The conference will be held from 8:15 am – 4:00 pm April 17, 2015, at DePaul University, Naperville Campus, 150 W. Warrenville Rd., Naperville IL 60663.

Details about registration and sponsorship opportunities are available at


2015 Chicago Business Conference Focuses on Women over 50

January 8th, 2015

MYCsmallestWomen over 50 frequently are well educated, experienced and knowledgeable yet they are more likely to be stymied in their careers than younger women or men that age. They need to overcome potential age and sex barriers.

It’s time to give these women an edge!

That’s why I created the “Maximize Your Career – Business Tools for Women over 50” conference. It will be held from 8:15 am – 4:00 pm April 17, 2015, at DePaul University, Naperville Campus, 150 W. Warrenville Rd., Naperville IL 60663.

The day will be jam-packed with insightful presentations for Boomer women and provide the opportunity to build relationships with other women over 50 who will bolster their support network. Building relationships is one of the central themes that will be discussed by Sarah Donahue, recently retired vice president Allstate Life and Retirement, who will bring first-hand experience to her presentation.

I’ll discuss networking in the right places (vs. just networking) in a panel discussion that will also feature Susan Fignar focusing on executive presence rebranding and reinvention and Pat Price sharing what women over 50 really need to know about social media.

Entrepreneurs and those thinking about it will benefit greatly from Bonita Richter’s experience and knowhow as she will ask and answer, “Are You Wired for Entrepreneurial Success?”

Since thoughts are the first step to action, Christine Suva will help attendees master their mindset as she helps them clarify their calling so they can move full speed ahead.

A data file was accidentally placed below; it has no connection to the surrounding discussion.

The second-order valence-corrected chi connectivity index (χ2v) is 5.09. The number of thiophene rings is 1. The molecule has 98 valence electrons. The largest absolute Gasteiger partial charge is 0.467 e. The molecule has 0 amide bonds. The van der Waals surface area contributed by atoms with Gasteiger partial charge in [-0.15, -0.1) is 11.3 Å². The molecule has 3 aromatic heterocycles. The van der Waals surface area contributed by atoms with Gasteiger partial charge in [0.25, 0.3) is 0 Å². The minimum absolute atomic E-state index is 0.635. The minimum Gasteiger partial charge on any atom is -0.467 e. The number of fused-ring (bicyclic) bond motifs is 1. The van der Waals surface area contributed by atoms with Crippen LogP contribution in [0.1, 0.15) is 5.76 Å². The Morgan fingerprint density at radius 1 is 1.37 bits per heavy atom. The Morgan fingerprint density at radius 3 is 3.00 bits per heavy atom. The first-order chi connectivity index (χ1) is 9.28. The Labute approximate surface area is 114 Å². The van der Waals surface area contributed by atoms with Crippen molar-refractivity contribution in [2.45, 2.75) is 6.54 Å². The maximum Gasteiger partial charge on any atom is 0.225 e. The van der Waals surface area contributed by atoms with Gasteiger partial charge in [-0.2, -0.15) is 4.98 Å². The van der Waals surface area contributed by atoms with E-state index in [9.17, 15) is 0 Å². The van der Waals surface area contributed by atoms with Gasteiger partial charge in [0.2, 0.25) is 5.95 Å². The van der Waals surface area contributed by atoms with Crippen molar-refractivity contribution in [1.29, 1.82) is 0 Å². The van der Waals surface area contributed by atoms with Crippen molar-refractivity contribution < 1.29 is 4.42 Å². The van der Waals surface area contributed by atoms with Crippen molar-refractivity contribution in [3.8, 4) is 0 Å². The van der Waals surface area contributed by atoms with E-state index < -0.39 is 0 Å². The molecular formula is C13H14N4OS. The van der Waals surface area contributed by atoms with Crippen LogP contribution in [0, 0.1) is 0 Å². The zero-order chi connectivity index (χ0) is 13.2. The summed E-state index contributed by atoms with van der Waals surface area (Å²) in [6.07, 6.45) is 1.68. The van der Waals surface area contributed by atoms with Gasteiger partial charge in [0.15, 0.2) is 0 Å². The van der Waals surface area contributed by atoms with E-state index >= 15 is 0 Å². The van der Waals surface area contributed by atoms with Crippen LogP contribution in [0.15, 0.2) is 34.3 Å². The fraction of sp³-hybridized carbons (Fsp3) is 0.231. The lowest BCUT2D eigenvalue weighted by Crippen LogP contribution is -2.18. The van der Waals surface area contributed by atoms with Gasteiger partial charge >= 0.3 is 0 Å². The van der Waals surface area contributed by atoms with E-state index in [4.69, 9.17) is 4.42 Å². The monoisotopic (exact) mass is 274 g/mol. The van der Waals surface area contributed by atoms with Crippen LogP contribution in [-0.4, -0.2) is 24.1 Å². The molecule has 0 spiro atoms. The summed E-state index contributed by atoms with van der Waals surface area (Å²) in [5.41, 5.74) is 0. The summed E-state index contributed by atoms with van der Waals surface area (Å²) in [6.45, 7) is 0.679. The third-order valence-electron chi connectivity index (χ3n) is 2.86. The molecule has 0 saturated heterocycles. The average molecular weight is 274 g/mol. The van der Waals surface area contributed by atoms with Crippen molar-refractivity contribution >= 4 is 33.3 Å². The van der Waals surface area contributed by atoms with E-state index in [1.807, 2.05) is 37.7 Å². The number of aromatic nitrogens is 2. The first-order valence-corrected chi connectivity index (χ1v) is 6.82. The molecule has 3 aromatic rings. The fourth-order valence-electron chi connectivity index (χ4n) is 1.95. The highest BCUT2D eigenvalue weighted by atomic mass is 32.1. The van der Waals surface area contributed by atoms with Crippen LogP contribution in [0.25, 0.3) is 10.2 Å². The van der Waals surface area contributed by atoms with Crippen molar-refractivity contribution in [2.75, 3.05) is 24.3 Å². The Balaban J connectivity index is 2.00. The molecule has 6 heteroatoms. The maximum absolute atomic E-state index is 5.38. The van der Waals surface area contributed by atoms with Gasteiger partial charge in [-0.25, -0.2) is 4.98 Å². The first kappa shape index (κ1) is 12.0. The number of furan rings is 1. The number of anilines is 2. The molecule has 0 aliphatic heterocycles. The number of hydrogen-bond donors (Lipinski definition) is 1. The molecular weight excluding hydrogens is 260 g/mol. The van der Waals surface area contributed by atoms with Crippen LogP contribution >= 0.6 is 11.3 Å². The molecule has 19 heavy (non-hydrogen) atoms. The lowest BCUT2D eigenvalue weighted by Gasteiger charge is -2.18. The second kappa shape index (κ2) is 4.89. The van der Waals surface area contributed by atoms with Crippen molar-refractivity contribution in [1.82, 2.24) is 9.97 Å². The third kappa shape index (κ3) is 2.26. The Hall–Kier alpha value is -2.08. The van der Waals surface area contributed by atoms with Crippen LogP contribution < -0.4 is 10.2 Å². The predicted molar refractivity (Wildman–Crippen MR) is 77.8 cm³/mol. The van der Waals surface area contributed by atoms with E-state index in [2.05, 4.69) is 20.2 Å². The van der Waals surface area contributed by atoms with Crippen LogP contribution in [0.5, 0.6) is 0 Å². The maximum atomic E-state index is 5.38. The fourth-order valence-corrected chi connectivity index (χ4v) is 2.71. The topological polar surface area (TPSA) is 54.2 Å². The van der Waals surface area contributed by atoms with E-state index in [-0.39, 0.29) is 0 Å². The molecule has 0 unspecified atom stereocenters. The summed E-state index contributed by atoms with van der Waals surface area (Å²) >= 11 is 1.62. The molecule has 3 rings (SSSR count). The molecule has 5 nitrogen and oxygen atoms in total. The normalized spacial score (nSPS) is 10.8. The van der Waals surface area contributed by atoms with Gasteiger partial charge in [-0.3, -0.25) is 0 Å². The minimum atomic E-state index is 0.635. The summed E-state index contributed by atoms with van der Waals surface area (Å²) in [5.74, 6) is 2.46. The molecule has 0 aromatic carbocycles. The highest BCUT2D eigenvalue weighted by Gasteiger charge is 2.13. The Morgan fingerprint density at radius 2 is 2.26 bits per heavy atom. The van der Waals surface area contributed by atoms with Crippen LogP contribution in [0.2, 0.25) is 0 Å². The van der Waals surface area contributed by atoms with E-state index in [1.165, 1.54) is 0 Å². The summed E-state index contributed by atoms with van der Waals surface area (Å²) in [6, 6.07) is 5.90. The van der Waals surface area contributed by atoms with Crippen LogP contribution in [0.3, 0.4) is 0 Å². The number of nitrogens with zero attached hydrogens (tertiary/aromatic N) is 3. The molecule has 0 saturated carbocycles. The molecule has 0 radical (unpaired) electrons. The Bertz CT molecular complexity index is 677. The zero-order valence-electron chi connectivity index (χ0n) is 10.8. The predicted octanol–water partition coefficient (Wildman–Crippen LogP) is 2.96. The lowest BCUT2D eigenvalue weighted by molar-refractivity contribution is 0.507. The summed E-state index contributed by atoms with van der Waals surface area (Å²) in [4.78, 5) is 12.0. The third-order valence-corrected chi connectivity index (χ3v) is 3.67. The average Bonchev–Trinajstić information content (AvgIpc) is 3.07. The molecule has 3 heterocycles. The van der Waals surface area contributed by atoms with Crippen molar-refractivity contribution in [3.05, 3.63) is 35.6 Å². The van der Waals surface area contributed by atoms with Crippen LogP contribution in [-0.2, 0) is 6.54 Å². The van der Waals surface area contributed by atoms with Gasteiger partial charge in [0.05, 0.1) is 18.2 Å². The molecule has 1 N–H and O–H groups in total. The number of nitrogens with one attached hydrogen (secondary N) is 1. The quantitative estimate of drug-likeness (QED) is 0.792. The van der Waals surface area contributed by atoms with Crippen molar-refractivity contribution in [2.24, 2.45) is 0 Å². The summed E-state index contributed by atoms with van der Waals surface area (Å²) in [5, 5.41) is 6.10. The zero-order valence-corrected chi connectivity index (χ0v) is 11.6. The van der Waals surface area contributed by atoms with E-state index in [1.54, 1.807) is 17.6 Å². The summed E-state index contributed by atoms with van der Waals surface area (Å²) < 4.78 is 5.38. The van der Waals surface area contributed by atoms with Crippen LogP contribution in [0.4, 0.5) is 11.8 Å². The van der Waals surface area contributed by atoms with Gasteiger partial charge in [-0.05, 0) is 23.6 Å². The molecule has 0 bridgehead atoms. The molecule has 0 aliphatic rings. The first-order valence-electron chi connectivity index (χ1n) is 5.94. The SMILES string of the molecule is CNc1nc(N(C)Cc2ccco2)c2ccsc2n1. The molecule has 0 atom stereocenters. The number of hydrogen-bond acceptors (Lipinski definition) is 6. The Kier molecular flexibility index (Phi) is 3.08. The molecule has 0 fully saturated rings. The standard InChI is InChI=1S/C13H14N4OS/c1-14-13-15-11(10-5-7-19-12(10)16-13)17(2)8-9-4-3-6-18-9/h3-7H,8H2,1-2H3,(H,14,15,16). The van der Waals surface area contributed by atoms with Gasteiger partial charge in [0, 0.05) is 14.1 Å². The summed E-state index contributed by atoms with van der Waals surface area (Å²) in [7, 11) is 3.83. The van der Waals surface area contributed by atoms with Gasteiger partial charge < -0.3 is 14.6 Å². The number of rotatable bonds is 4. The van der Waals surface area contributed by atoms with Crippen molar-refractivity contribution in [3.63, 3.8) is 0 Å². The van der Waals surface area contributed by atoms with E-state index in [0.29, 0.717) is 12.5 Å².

Emcee Trisha Svehla will make sure attendees leave on track as she helps them create a realistic action plan from the information they have garnered.

Check for registration and sponsorship information.


Benefits of Face-to-face Networking: One-minute Reminders – - Network Wisely at Holiday Parties

December 18th, 2014

holiday_party[1]A few major opportunities remain for business networking before year’s end. Do it wisely so you are remembered favorably.

    Be subtler. Start conversations with small talk about the holidays, the surroundings, the weather, etc., rather than with “What do you do?” Have your printed and verbal business cards in your “back pocket” in case you can use them diplomatically.
    Look and act professional. People are still deciding 10 things about you within 10 seconds of seeing you and will carry that impression with them into the office in 2015.

        o Don’t overeat or over drink. Moderation is the key, and you know your limits.
        o Don’t tell off-color jokes or use crude language just because the atmosphere is more relaxed. Such behavior offends many people, including coworkers, their spouses, partners and families who can carry a lot of weight.
        o Dress properly for the occasion. Inquire ahead of time regarding appropriate dress for men and women. Women, don’t show excessive cleavage if you want to be taken seriously in the office or are looking for a new job.
        o Practice behavioral basics. Exhibit good posture. Give a firm handshake. Maintain eye contact at least 85 percent of the time. Keep your gestures understated, especially in a crowded room where expansive gestures can lead to touching someone else or even spilling your food or beverage … or theirs!